How to Order a Healthier Take Away

Updated: 4 hours ago

I was asked by SheerLuxe recently about watch-outs when ordering that cheeky take-away and how to make healthier choices. Read on to find out my take...

healthy food for diets

In your opinion, are there some takeaways that are always best avoided from a nutritional

point of view? E.g. fried chicken, fish and chips etc? Can these dishes ever be healthy?

Absolutely. If you are someone that is having any more than 1 take away per week

then fried food should be avoided. Too much fried food can clog your arteries and

lead to heart disease if it's regularly consumed. If you are having it occasionally, once

every couple of weeks or months or so, then you don't need to worry too much.

Many cuisines use a lot of salt and oil (as that's what makes food taste so good), so if

you are having takeaways a lot it can really impact your cholesterol levels and lead to

weight gain. The main culprits are chips, burgers, spring rolls, tempura, battered fish

What are some of the healthier cuisines available when ordering? What

should you be looking for? Any keywords/buzzwords to look out for?

Services like Deliveroo have so much on offer, and even cuisines/restaurants that you may think

are unhealthy, often have lighter meals on offer too. For example, Vietnamese Bun is

a better option than an oily noodle or creamy curry dish. It’s a warm salad with glass

noodles and a choice of protein. Alternatively, opting for wholegrains where

possible, such as with pasta or pizza bases is always a better choice.

Use the filters when searching to avoid suggestions you may be tempted by, or to only select healthy choices. There is a filter for “healthy” or "light meals". Thai, Vietnamese and Japanese food can be healthier options, especially Pho, Stir Fries and soups.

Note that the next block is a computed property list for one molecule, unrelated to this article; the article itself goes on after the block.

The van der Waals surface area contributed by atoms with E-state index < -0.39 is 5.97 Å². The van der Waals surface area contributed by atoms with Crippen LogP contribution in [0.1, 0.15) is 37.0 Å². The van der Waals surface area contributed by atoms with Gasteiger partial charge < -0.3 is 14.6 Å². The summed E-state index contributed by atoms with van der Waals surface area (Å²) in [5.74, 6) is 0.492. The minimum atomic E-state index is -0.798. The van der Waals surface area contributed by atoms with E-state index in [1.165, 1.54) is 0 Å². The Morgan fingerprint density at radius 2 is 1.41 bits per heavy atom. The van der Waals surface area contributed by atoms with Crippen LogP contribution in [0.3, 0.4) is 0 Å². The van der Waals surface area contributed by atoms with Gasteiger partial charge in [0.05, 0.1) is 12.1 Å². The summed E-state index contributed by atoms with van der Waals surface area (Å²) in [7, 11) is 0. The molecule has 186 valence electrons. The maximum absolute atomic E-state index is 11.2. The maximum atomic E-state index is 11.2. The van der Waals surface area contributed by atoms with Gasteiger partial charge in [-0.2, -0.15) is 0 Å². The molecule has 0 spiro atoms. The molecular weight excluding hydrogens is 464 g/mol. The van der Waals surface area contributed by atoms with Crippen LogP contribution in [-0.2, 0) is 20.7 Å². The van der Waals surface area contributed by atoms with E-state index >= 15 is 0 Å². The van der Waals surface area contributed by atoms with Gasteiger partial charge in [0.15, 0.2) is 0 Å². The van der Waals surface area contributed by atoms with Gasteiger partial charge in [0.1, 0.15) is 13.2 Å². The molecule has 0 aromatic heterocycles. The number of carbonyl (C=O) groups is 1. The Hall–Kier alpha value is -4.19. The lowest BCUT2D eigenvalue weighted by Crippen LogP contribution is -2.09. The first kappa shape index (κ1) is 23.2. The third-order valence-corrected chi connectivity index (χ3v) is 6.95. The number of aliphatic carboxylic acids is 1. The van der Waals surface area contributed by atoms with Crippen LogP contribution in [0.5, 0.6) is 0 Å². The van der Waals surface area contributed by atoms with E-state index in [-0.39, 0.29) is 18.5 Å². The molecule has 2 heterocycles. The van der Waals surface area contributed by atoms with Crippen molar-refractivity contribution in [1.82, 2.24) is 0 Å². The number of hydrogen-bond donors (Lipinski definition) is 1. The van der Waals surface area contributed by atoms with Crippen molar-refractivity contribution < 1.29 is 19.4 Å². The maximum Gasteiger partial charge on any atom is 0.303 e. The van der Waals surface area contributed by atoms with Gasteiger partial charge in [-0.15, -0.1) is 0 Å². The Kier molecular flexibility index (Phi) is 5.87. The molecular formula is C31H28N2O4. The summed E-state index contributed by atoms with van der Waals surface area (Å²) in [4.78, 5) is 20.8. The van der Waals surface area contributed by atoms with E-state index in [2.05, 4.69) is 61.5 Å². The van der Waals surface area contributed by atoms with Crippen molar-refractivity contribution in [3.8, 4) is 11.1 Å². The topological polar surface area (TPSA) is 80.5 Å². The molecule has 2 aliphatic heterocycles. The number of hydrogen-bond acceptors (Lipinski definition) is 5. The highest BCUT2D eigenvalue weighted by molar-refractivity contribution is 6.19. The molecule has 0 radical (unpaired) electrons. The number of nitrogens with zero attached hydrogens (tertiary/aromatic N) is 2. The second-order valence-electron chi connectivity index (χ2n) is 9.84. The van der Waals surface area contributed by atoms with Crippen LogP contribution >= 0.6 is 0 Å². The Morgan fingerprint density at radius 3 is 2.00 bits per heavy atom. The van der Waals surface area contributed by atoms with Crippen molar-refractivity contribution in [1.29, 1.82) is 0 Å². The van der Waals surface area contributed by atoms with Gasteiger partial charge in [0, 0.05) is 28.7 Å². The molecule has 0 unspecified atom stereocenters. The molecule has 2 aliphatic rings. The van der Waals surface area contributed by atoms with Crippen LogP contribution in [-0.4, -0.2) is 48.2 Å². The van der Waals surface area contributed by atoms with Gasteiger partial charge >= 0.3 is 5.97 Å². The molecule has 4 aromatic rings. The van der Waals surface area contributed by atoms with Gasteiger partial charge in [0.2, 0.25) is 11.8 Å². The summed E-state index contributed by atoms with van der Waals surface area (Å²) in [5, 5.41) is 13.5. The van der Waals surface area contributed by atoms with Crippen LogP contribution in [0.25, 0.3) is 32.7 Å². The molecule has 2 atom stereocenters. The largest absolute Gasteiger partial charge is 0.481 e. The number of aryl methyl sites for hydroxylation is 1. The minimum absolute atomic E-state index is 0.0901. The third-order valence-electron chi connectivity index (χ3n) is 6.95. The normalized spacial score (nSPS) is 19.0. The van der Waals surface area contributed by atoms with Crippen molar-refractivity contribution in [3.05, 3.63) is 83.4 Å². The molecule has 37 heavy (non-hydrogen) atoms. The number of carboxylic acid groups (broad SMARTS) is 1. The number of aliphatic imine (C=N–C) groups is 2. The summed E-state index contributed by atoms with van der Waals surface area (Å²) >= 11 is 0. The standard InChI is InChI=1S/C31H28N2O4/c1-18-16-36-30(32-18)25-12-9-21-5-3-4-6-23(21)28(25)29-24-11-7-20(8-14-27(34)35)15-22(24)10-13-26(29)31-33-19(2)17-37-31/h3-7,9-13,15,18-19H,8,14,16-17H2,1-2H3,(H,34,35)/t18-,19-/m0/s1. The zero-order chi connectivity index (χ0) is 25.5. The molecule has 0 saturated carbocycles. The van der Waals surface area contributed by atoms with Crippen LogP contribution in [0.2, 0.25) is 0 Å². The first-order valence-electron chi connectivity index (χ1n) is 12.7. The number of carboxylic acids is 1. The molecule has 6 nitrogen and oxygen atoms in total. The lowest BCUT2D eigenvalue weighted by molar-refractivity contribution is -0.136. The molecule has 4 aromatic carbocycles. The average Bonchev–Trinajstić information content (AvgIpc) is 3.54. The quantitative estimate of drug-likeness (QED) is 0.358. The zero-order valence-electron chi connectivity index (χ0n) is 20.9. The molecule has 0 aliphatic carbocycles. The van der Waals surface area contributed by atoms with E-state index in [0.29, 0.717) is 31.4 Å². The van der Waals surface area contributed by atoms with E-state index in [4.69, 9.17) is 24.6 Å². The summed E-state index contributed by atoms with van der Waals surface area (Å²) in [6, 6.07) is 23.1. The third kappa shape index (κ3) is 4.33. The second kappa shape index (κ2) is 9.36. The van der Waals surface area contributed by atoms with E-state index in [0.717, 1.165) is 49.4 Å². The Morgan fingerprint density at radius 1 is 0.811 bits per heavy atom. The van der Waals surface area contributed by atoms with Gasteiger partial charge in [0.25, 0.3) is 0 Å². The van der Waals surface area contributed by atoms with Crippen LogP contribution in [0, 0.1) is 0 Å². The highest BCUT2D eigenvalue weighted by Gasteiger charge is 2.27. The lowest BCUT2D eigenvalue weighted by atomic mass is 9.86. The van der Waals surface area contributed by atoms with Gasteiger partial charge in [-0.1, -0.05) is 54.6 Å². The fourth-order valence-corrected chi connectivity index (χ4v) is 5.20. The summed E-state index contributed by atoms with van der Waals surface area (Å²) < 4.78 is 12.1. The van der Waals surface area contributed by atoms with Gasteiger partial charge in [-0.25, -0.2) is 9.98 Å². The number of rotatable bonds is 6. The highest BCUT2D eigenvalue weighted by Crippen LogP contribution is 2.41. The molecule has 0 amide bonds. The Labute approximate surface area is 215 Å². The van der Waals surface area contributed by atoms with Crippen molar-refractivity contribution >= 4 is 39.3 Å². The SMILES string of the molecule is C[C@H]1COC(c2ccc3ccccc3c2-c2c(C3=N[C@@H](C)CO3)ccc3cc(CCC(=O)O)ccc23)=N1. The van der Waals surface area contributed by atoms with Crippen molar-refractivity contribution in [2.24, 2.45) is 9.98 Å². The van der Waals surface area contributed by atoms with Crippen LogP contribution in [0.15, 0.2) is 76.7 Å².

People say that Asian cuisine is always a good option as it’s light – is this true? What about

sushi rice?

Yes and no. For example, a chicken katsu curry can have over 800 calories, and offer

little nutritional value. However, if you swap the white for brown rice, and order a

side of green vegetables you’ve hit some key nutritional goals.

In terms of being a light option, it’s like any cuisine - there are lighter smaller meal

choices, or there are heavy warm meals. It’s more important that you’re looking at

the ingredients - sugar and salt content, and if you can make healthy swaps such as

brown rice and add in extra veggies.

Asian food is sometimes prepared using flavour enhancers, which are synthetic

chemicals added to make the meal more flavoursome. You know how you get very

thirsty sometimes when eating asian food? That’s the salt and enhancers at work, as

they both dehydrate your body. Avoid Flavour Enhancer 651 and Monosodium

Glutamate (MSG) and sulphur dioxide. Most places are great at stating they don't use MSG, but if unsure you can ask if they will remove this for you in the comments of your order.<